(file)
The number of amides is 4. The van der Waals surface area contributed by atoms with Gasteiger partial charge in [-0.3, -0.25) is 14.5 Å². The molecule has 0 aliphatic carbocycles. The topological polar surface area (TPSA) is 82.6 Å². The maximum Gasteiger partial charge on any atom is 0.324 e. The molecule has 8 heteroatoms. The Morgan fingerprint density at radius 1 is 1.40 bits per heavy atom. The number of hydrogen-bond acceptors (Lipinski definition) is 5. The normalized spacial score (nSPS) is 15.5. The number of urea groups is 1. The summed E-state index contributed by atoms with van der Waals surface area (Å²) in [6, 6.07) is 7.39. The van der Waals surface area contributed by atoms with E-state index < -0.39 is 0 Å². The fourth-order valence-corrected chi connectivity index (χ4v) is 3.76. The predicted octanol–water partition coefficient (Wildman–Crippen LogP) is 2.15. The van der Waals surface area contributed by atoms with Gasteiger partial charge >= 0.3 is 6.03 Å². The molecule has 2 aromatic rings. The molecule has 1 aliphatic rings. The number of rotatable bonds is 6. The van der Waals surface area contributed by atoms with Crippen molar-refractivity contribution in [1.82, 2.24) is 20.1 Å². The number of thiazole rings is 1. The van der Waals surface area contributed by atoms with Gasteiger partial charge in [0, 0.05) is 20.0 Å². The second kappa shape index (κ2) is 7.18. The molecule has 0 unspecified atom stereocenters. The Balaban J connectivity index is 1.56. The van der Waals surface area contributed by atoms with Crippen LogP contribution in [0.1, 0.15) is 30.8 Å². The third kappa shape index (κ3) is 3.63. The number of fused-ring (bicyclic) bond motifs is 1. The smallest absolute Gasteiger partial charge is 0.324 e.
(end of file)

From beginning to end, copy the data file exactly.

The number of amides is 4. The van der Waals surface area contributed by atoms with Gasteiger partial charge in [-0.3, -0.25) is 14.5 Å². The molecule has 0 aliphatic carbocycles. The topological polar surface area (TPSA) is 82.6 Å². The maximum Gasteiger partial charge on any atom is 0.324 e. The molecule has 8 heteroatoms. The Morgan fingerprint density at radius 1 is 1.40 bits per heavy atom. The number of hydrogen-bond acceptors (Lipinski definition) is 5. The normalized spacial score (nSPS) is 15.5. The number of urea groups is 1. The summed E-state index contributed by atoms with van der Waals surface area (Å²) in [6, 6.07) is 7.39. The van der Waals surface area contributed by atoms with E-state index < -0.39 is 0 Å². The fourth-order valence-corrected chi connectivity index (χ4v) is 3.76. The predicted octanol–water partition coefficient (Wildman–Crippen LogP) is 2.15. The van der Waals surface area contributed by atoms with Gasteiger partial charge >= 0.3 is 6.03 Å². The molecule has 2 aromatic rings. The molecule has 1 aliphatic rings. The number of rotatable bonds is 6. The van der Waals surface area contributed by atoms with Crippen molar-refractivity contribution in [1.82, 2.24) is 20.1 Å². The number of thiazole rings is 1. The van der Waals surface area contributed by atoms with Gasteiger partial charge in [0, 0.05) is 20.0 Å². The second kappa shape index (κ2) is 7.18. The molecule has 0 unspecified atom stereocenters. The Balaban J connectivity index is 1.56. The van der Waals surface area contributed by atoms with Crippen LogP contribution in [0.1, 0.15) is 30.8 Å². The third kappa shape index (κ3) is 3.63. The number of fused-ring (bicyclic) bond motifs is 1. The smallest absolute Gasteiger partial charge is 0.324 e.